All members of the hydrangea family within our region are shrubs. The leaves are deciduous and grow opposite each other along the stem. The leaves are simple with toothed edges. The flowers may grow singly or are clustered into branching inflorescences. The flowers are actinomorphic (radially symmetrical). There are 4 or 5 sepals, fused at the base, and 4 or 5 petals that are unfused. Although some flowers are sterile, fertile ones contain both pollen-bearing and ovule-bearing parts. There are 8 to many stamens and 2 to 5 styles. The fruit is a dry capsule that opens when ripe to release its many seeds. The seeds may be winged. Species in this family were formerly included in the Saxifragaceae.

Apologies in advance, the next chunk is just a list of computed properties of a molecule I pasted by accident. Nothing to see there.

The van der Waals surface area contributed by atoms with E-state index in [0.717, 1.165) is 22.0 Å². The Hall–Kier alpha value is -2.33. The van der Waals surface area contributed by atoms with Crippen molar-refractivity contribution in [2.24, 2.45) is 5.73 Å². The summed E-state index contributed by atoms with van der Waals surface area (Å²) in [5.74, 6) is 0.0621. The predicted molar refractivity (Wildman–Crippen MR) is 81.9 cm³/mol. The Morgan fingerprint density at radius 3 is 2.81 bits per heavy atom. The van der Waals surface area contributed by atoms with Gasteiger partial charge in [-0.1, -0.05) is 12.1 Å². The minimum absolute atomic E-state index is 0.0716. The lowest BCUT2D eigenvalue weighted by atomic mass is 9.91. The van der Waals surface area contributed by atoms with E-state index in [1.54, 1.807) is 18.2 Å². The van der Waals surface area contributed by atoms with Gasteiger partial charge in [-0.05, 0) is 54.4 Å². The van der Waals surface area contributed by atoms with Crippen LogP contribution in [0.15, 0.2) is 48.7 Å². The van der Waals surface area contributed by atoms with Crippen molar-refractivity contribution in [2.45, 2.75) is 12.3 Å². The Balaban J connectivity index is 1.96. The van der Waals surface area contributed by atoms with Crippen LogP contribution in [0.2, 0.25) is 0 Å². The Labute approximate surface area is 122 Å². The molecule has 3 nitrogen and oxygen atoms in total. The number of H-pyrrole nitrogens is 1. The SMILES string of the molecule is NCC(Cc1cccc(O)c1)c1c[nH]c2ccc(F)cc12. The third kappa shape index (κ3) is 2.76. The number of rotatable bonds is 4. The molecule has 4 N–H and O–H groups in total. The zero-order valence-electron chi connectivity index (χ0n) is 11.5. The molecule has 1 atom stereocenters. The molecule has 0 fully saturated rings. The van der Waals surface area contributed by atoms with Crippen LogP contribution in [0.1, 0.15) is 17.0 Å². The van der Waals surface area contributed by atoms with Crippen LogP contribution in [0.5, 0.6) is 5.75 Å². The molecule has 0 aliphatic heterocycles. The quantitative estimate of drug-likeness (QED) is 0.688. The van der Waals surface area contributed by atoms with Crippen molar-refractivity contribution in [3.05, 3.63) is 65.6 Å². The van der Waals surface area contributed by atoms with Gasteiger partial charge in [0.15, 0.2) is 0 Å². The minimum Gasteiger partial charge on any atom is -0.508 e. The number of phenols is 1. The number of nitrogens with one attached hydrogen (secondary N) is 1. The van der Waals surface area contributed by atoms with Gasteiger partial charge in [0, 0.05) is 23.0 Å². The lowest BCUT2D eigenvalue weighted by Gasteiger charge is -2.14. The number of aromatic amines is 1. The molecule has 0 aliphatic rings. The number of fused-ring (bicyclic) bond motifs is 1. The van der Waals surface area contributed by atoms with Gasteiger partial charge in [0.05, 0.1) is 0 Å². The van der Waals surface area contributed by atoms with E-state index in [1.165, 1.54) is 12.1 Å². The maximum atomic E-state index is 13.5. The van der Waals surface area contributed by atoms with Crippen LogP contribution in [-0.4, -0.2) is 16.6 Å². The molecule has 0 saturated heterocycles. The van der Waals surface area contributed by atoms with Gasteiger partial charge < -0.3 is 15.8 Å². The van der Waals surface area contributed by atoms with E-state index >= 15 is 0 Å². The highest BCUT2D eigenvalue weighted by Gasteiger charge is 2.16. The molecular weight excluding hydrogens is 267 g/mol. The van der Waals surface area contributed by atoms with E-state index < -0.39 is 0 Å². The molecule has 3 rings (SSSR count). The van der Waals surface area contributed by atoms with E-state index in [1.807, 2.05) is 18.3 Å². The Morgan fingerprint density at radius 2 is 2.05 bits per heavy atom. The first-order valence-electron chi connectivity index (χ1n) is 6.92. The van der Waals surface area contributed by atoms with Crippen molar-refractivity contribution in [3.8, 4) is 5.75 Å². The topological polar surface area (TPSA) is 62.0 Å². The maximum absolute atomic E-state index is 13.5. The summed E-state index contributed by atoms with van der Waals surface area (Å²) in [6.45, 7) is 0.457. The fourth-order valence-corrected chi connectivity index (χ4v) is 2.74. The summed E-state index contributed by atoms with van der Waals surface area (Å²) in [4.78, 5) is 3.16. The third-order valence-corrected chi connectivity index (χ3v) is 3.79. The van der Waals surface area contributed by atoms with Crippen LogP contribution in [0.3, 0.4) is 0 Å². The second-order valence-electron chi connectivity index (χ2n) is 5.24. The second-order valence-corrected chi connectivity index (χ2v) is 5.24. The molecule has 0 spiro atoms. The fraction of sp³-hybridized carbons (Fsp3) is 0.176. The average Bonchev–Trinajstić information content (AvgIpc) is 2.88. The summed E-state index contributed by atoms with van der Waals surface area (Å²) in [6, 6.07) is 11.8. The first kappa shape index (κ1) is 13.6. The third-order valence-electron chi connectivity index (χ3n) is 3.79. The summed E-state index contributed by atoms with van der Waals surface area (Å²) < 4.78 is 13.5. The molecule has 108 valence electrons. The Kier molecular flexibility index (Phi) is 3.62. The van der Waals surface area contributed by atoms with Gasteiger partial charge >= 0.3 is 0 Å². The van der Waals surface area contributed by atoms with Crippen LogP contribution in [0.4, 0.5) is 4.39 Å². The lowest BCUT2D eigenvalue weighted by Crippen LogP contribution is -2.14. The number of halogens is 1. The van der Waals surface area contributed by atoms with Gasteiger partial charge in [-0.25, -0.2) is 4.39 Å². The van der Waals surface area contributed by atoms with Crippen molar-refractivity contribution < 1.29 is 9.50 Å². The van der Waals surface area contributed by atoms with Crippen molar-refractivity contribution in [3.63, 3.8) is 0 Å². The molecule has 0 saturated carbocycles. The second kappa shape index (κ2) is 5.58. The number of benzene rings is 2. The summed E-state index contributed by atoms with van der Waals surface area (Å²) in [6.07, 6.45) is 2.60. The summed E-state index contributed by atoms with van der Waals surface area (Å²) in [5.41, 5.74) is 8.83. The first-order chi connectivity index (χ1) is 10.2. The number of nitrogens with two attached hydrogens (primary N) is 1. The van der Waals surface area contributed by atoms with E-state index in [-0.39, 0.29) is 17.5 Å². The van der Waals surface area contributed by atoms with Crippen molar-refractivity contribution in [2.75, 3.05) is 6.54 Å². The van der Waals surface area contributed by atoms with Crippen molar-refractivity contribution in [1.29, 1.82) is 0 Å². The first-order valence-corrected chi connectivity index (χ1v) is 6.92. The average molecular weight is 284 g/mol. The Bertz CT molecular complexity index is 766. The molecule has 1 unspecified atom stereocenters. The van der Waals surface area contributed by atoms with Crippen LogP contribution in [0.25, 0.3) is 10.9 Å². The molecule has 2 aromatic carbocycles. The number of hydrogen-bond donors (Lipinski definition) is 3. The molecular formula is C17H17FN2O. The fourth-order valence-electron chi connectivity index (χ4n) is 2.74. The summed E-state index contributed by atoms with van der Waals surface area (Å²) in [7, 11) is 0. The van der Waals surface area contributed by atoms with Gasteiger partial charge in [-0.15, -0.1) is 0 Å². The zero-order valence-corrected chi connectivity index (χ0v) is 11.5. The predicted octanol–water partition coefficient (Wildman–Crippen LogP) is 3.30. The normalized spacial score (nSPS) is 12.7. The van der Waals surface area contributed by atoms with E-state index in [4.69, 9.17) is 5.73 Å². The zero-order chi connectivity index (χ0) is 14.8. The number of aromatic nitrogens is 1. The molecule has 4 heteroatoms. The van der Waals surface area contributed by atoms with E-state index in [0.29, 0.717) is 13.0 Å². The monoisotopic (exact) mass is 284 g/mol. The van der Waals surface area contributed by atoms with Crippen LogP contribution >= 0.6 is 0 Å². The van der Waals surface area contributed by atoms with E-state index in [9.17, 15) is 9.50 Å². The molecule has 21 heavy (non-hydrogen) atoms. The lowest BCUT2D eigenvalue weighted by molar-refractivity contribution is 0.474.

This Family’s Genera in New England:
Visit this family in the Dichotomous Key